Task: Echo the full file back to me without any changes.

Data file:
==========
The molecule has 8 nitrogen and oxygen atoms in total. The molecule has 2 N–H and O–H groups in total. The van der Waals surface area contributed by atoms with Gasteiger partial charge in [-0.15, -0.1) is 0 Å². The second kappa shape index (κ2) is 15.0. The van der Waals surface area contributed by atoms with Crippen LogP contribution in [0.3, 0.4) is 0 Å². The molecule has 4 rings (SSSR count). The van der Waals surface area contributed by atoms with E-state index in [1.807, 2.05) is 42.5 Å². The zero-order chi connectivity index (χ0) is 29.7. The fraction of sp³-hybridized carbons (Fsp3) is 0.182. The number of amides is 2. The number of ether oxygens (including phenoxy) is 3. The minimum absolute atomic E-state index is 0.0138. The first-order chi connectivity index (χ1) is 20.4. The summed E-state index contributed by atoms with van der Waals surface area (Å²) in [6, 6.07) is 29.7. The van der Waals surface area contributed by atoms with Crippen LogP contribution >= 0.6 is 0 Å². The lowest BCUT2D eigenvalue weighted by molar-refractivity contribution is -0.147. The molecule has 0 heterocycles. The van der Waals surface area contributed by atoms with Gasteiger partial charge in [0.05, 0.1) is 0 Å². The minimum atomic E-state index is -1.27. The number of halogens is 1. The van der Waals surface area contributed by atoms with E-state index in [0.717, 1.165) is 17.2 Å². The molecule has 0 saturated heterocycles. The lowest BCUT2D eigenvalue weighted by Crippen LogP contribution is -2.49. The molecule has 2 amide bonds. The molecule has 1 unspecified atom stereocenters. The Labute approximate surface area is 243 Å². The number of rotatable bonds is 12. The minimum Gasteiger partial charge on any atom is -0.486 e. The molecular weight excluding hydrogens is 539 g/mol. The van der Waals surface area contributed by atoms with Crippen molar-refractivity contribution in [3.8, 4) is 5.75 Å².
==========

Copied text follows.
The molecule has 8 nitrogen and oxygen atoms in total. The molecule has 2 N–H and O–H groups in total. The van der Waals surface area contributed by atoms with Gasteiger partial charge in [-0.15, -0.1) is 0 Å². The second kappa shape index (κ2) is 15.0. The van der Waals surface area contributed by atoms with Crippen LogP contribution in [0.3, 0.4) is 0 Å². The molecule has 4 rings (SSSR count). The van der Waals surface area contributed by atoms with E-state index in [1.807, 2.05) is 42.5 Å². The zero-order chi connectivity index (χ0) is 29.7. The fraction of sp³-hybridized carbons (Fsp3) is 0.182. The number of amides is 2. The number of ether oxygens (including phenoxy) is 3. The minimum absolute atomic E-state index is 0.0138. The first-order chi connectivity index (χ1) is 20.4. The summed E-state index contributed by atoms with van der Waals surface area (Å²) in [6, 6.07) is 29.7. The van der Waals surface area contributed by atoms with Crippen LogP contribution >= 0.6 is 0 Å². The lowest BCUT2D eigenvalue weighted by molar-refractivity contribution is -0.147. The molecule has 0 heterocycles. The van der Waals surface area contributed by atoms with Gasteiger partial charge in [0.05, 0.1) is 0 Å². The minimum atomic E-state index is -1.27. The number of halogens is 1. The van der Waals surface area contributed by atoms with E-state index in [0.717, 1.165) is 17.2 Å². The molecule has 0 saturated heterocycles. The lowest BCUT2D eigenvalue weighted by Crippen LogP contribution is -2.49. The molecule has 2 amide bonds. The molecule has 1 unspecified atom stereocenters. The Labute approximate surface area is 243 Å². The number of rotatable bonds is 12. The minimum Gasteiger partial charge on any atom is -0.486 e. The molecular weight excluding hydrogens is 539 g/mol. The van der Waals surface area contributed by atoms with Crippen molar-refractivity contribution in [3.8, 4) is 5.75 Å².